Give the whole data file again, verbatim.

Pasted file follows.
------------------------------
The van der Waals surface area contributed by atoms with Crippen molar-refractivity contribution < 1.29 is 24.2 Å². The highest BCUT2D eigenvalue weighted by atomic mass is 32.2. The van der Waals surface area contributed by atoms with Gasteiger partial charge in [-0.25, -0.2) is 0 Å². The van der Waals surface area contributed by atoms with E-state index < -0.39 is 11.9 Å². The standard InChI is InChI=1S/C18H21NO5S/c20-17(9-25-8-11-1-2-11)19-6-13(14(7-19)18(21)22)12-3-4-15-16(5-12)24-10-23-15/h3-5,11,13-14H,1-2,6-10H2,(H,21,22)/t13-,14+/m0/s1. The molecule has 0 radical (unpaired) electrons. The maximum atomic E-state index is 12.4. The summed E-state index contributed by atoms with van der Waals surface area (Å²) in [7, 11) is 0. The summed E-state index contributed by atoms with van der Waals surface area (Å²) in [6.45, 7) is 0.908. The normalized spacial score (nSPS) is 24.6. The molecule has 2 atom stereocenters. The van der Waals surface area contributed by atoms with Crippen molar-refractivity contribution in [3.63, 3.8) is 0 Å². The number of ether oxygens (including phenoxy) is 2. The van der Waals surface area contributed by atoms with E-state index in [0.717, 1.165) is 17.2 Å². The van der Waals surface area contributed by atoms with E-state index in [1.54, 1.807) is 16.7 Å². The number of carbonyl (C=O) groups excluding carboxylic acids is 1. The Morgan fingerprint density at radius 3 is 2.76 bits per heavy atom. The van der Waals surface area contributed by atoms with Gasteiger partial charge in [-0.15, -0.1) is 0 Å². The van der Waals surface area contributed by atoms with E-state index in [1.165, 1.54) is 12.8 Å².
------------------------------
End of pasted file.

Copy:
The van der Waals surface area contributed by atoms with Crippen molar-refractivity contribution < 1.29 is 24.2 Å². The highest BCUT2D eigenvalue weighted by atomic mass is 32.2. The van der Waals surface area contributed by atoms with Gasteiger partial charge in [-0.25, -0.2) is 0 Å². The van der Waals surface area contributed by atoms with E-state index < -0.39 is 11.9 Å². The standard InChI is InChI=1S/C18H21NO5S/c20-17(9-25-8-11-1-2-11)19-6-13(14(7-19)18(21)22)12-3-4-15-16(5-12)24-10-23-15/h3-5,11,13-14H,1-2,6-10H2,(H,21,22)/t13-,14+/m0/s1. The molecule has 0 radical (unpaired) electrons. The maximum atomic E-state index is 12.4. The summed E-state index contributed by atoms with van der Waals surface area (Å²) in [7, 11) is 0. The summed E-state index contributed by atoms with van der Waals surface area (Å²) in [6.45, 7) is 0.908. The normalized spacial score (nSPS) is 24.6. The molecule has 2 atom stereocenters. The van der Waals surface area contributed by atoms with Crippen molar-refractivity contribution in [3.63, 3.8) is 0 Å². The number of ether oxygens (including phenoxy) is 2. The van der Waals surface area contributed by atoms with E-state index in [0.717, 1.165) is 17.2 Å². The van der Waals surface area contributed by atoms with E-state index in [1.54, 1.807) is 16.7 Å². The number of carbonyl (C=O) groups excluding carboxylic acids is 1. The Morgan fingerprint density at radius 3 is 2.76 bits per heavy atom. The van der Waals surface area contributed by atoms with Gasteiger partial charge in [-0.15, -0.1) is 0 Å². The van der Waals surface area contributed by atoms with E-state index in [1.165, 1.54) is 12.8 Å².